FILM Mads Mikkelsen has the kind of face that is at once strikingly handsome and unconventional enough to get him typecast in villain roles. (A good Hollywood parallel would be Jack Palance in his prime — they've got the same vaguely Slavic features, with sharp cheekbones and narrow eyes.)
He's certainly known best, if not exclusively, as a villain in countries where Danish cinema has a non-existent or minor presence. (Which is to say, most of the world.) Like so many great foreign-accented actors, he got his big international break playing a bad guy in a James Bond or other blockbuster action series — in his case an actual Bond, as groin-torturing gambler Le Chiffre in 2006 franchise reviver Casino Royale. He was mean again in the big-budget 2011 flop Three Musketeers remake, and is currently creeping TV viewers out as a young Dr. Lecter on Hannibal.
Those roles are pretty much all American viewers know about Mikkelsen. But if you've been following Danish movies since 1996, when he debuted in the first of Nicolas Winding Refn's Pusher trilogy — and you should have been, even years before that — you'd know he's an endlessly charismatic actor who's played many sympathetic roles. Several have been for leading Danish writer directors Anders Thomas Jensen (2005's Adam's Apples), Ole Bornedal (2002's I Am Dina), Susanne Bier (2002's Open Hearts, 2006's After the Wedding) and Lone Scherfig (2002's Wilbur Wants to Kill Himself). Why he hasn't made a movie for Lars von Trier, I dunno — though he's probably a happier person for it.
He's a very fine actor, the kind whose international profile is eventually assured — even though Hollywood, which invariably magnetizes such actors with its engorged salaries and publicity, has so far found nothing else for him to do than play diabolically intelligent monsters. The Danish movies reveal other sides: the gradual crumbling of his charity-worker's character's well guarded emotional defenses in After the Wedding, for instance, or the near farcical yet eventually beatific blind faith of his minister in Adam's Apples, who holds fast during a blackly comedic avalanche of misfortunes echoing the Book of Job.
His ability to evoke both sympathy and a suspicion of otherness are particularly well deployed in The Hunt, which won him the Best Actor prize at Cannes last year. Strangely, it's Mikkelsen's first film with another major Danish writer-director, Thomas Vinterberg — perhaps because the latter spent most of the interim time since 1998's Dogme triumph The Celebration making weak English-language features.
In the very Danish Hunt, Mikkelsen plays Lucas, a benign lifelong small-town resident recently divorced from his son's mother (with whom he has ongoing custody disputes), and who currently works at the local kindergarten. One day one of his charges — the youngest child of his best friend, in fact — says something to the principal that suggests Lucas has exposed himself to her. We've already seen how the little girl, who has obvious if unexplained psychological issues (symptomized by her superstitious skittishness about stepping on any sidewalk or tiling line), might've been led to parrot elders' statements through sheer infantile confusion and willingness to say what adults apparently want.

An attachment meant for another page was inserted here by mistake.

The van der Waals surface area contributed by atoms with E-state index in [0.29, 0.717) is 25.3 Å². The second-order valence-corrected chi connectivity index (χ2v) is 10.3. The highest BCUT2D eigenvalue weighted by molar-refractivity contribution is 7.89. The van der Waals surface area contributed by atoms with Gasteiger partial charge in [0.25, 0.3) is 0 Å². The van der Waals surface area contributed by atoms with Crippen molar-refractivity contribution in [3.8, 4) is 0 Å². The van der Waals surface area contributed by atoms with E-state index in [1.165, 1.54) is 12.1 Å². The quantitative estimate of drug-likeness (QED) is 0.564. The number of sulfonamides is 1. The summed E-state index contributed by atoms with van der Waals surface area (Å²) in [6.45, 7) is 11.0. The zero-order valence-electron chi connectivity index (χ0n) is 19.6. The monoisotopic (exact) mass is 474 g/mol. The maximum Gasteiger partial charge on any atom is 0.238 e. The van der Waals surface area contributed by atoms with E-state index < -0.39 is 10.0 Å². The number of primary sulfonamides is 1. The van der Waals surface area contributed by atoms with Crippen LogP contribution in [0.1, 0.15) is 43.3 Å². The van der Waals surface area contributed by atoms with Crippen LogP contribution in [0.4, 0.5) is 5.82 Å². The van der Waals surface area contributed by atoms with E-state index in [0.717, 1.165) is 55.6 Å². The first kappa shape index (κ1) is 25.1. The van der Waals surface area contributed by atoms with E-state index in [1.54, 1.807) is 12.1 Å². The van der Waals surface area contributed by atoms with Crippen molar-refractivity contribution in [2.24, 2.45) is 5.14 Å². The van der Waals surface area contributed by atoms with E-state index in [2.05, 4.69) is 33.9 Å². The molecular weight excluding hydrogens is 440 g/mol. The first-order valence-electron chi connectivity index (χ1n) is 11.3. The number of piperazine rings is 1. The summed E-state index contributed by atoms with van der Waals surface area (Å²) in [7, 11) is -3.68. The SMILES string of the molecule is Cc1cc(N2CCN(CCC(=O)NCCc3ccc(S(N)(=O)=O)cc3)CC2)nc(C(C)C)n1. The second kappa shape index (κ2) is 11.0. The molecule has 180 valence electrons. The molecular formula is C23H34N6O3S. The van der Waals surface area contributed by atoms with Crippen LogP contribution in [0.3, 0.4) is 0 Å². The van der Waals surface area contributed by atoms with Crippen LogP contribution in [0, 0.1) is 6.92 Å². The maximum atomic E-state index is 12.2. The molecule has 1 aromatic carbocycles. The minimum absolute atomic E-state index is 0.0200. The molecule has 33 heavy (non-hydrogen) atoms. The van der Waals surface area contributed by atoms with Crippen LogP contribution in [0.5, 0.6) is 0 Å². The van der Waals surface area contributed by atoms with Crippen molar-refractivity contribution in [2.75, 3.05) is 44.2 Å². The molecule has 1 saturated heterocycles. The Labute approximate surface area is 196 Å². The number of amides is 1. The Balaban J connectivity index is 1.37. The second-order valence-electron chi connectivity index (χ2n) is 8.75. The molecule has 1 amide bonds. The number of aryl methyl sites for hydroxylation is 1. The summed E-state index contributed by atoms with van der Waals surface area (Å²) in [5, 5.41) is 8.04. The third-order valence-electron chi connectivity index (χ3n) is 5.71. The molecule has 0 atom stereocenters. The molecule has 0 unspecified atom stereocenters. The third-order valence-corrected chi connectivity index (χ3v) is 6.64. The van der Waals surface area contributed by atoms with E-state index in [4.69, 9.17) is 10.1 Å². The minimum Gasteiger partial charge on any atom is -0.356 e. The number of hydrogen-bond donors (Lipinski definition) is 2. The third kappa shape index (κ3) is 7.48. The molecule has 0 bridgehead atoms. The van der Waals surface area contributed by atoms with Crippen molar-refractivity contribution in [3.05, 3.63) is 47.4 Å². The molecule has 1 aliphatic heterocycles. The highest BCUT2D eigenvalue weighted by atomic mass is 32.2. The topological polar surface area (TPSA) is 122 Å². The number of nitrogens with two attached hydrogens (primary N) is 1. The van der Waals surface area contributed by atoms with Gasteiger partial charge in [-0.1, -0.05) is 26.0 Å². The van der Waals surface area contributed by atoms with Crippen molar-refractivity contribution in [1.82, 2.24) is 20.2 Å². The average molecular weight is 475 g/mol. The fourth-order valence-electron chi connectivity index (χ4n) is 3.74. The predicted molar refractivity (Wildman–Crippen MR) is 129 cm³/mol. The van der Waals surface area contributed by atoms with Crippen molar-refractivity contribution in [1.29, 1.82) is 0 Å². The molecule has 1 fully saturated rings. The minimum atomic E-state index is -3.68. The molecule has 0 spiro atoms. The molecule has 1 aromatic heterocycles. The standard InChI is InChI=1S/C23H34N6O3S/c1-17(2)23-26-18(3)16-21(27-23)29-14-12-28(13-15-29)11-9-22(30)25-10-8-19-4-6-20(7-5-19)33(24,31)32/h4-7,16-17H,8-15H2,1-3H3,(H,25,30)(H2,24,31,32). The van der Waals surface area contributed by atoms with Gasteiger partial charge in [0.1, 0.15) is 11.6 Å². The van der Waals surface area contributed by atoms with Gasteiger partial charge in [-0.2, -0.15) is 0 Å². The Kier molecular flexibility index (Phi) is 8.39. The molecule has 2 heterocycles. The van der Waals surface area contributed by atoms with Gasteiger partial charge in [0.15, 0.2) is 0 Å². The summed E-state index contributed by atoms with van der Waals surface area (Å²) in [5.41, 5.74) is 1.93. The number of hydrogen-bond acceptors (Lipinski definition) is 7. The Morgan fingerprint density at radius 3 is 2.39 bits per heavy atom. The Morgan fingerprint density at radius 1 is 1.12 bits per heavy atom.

Once her misguided "confession" is made, however, Lucas' boss immediately assumes the worst. She announces her assumptions at a parent-teachers meeting (from which Lucas has already been excluded) even before police can begin their investigation. By the time they have, the viral paranoia and suggestive "questioning" of other potential child victims by all parties has created a full-on, massive pederasty scandal with no basis in truth whatsoever. Lucas is shunned (even beaten) by people he's known all his life.
The Hunt is a valuable depiction of child-abuse panic, in which there's a collective jumping to drastic conclusions about one subject where everyone is judged guilty before being proven innocent. (If you doubt that judgment, look on any gay-related Yahoo news comment-board, in which some posters will invariably state the "fact" that all gay people are pedophiles and/or were "turned" gay by being molested as children.) Many parents fervently believe "children don't lie" — yet they do all the time. Sometimes inadvertently because they don't understand the complexities of a situation, sometimes blatantly because they're simply trying to tell adults what they want to hear.
The Hunt's emotional engine is Lucas' horror at the speed and extremity with which he's ostracized by his own community — and its willingness to believe the worst about him on anecdotal evidence. Mikkelsen's imperfect yet upstanding father and teacher here is a fine parabolic illustration of such predator-hyperconscious adults' victims. Engrossing, nuanced, and twisty right up to the fade-out, The Hunt questions one of our era's defining public hysterias. In our own society, many people believe in entrusting guns to young children whom they wouldn't dream of thinking mature enough to drive, drink, or absorb basic sex ed. Nonetheless — and this is not to remotely dismiss the existence and prosecution of genuine child sexual abuse cases — they assume children always know what they're talking about when they're nose-led into accusing elders of vaguely grapevine-heard behaviors they probably don't yet understand the actual meaning or consequences of. *
THE HUNT opens July 26 in Bay Area theaters.